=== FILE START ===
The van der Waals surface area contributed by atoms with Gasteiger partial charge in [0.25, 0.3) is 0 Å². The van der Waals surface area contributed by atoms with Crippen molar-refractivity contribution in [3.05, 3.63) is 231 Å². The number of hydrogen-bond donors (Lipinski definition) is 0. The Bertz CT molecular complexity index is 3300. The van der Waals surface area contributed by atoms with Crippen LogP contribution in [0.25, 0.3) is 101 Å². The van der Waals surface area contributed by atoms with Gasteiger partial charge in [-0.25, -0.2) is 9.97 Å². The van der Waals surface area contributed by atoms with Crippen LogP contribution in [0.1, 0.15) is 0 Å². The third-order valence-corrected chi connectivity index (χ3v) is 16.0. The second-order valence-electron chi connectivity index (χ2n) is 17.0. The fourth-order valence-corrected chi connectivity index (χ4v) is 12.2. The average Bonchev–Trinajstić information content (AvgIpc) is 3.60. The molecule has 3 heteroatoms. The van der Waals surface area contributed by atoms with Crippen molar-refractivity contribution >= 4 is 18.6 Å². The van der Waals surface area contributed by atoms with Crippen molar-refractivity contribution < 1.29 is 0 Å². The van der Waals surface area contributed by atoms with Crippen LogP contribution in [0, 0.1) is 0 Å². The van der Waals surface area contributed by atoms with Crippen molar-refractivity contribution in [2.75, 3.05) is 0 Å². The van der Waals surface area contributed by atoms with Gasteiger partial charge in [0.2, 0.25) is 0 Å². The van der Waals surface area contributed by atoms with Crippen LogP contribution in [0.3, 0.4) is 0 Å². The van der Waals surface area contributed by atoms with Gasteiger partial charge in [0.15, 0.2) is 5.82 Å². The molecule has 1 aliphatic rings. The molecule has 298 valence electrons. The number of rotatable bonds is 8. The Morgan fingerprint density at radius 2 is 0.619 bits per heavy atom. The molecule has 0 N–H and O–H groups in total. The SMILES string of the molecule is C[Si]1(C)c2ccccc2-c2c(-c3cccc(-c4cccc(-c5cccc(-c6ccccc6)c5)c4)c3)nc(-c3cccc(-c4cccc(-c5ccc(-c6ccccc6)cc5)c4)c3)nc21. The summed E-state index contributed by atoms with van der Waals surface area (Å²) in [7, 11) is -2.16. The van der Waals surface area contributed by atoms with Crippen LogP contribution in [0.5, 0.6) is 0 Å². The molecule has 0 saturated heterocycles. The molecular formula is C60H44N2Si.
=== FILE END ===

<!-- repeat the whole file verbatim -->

The van der Waals surface area contributed by atoms with Gasteiger partial charge in [0.25, 0.3) is 0 Å². The van der Waals surface area contributed by atoms with Crippen molar-refractivity contribution in [3.05, 3.63) is 231 Å². The number of hydrogen-bond donors (Lipinski definition) is 0. The Bertz CT molecular complexity index is 3300. The van der Waals surface area contributed by atoms with Crippen LogP contribution in [0.25, 0.3) is 101 Å². The van der Waals surface area contributed by atoms with Gasteiger partial charge in [-0.25, -0.2) is 9.97 Å². The van der Waals surface area contributed by atoms with Crippen LogP contribution in [0.1, 0.15) is 0 Å². The third-order valence-corrected chi connectivity index (χ3v) is 16.0. The second-order valence-electron chi connectivity index (χ2n) is 17.0. The fourth-order valence-corrected chi connectivity index (χ4v) is 12.2. The average Bonchev–Trinajstić information content (AvgIpc) is 3.60. The molecule has 3 heteroatoms. The van der Waals surface area contributed by atoms with Crippen molar-refractivity contribution >= 4 is 18.6 Å². The van der Waals surface area contributed by atoms with Crippen molar-refractivity contribution < 1.29 is 0 Å². The van der Waals surface area contributed by atoms with Crippen LogP contribution in [0, 0.1) is 0 Å². The van der Waals surface area contributed by atoms with Crippen molar-refractivity contribution in [2.75, 3.05) is 0 Å². The van der Waals surface area contributed by atoms with Gasteiger partial charge in [0.2, 0.25) is 0 Å². The van der Waals surface area contributed by atoms with Crippen LogP contribution in [0.3, 0.4) is 0 Å². The van der Waals surface area contributed by atoms with Gasteiger partial charge in [0.15, 0.2) is 5.82 Å². The molecule has 1 aliphatic rings. The molecule has 298 valence electrons. The number of rotatable bonds is 8. The Morgan fingerprint density at radius 2 is 0.619 bits per heavy atom. The molecule has 0 N–H and O–H groups in total. The SMILES string of the molecule is C[Si]1(C)c2ccccc2-c2c(-c3cccc(-c4cccc(-c5cccc(-c6ccccc6)c5)c4)c3)nc(-c3cccc(-c4cccc(-c5ccc(-c6ccccc6)cc5)c4)c3)nc21. The summed E-state index contributed by atoms with van der Waals surface area (Å²) in [7, 11) is -2.16. The van der Waals surface area contributed by atoms with Crippen LogP contribution in [0.5, 0.6) is 0 Å². The molecule has 0 saturated heterocycles. The molecular formula is C60H44N2Si.